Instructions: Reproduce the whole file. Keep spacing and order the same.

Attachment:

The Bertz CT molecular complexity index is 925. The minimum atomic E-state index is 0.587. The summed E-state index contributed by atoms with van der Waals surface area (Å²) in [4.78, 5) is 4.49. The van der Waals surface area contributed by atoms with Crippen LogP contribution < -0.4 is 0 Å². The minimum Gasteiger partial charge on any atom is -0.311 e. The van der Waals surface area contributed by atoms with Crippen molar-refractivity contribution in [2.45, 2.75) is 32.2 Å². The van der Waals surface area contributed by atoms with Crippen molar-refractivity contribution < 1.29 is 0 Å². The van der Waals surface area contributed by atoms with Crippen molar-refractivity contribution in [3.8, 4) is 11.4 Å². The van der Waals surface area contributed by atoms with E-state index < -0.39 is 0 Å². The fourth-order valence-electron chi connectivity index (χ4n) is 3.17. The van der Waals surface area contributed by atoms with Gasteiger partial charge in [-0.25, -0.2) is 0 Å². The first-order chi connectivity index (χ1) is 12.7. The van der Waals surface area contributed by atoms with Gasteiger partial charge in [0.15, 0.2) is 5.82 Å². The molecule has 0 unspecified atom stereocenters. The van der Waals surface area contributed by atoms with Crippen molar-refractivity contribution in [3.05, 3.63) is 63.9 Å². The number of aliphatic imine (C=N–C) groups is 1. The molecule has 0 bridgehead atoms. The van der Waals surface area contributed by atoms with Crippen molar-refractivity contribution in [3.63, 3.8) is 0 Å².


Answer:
The Bertz CT molecular complexity index is 925. The minimum atomic E-state index is 0.587. The summed E-state index contributed by atoms with van der Waals surface area (Å²) in [4.78, 5) is 4.49. The van der Waals surface area contributed by atoms with Crippen LogP contribution < -0.4 is 0 Å². The minimum Gasteiger partial charge on any atom is -0.311 e. The van der Waals surface area contributed by atoms with Crippen molar-refractivity contribution in [2.45, 2.75) is 32.2 Å². The van der Waals surface area contributed by atoms with Crippen molar-refractivity contribution < 1.29 is 0 Å². The van der Waals surface area contributed by atoms with Crippen molar-refractivity contribution in [3.8, 4) is 11.4 Å². The van der Waals surface area contributed by atoms with E-state index < -0.39 is 0 Å². The fourth-order valence-electron chi connectivity index (χ4n) is 3.17. The van der Waals surface area contributed by atoms with Gasteiger partial charge in [-0.25, -0.2) is 0 Å². The first-order chi connectivity index (χ1) is 12.7. The van der Waals surface area contributed by atoms with Gasteiger partial charge in [0.15, 0.2) is 5.82 Å². The molecule has 0 unspecified atom stereocenters. The van der Waals surface area contributed by atoms with Crippen molar-refractivity contribution in [3.05, 3.63) is 63.9 Å². The number of aliphatic imine (C=N–C) groups is 1. The molecule has 0 bridgehead atoms. The van der Waals surface area contributed by atoms with Crippen molar-refractivity contribution in [3.63, 3.8) is 0 Å².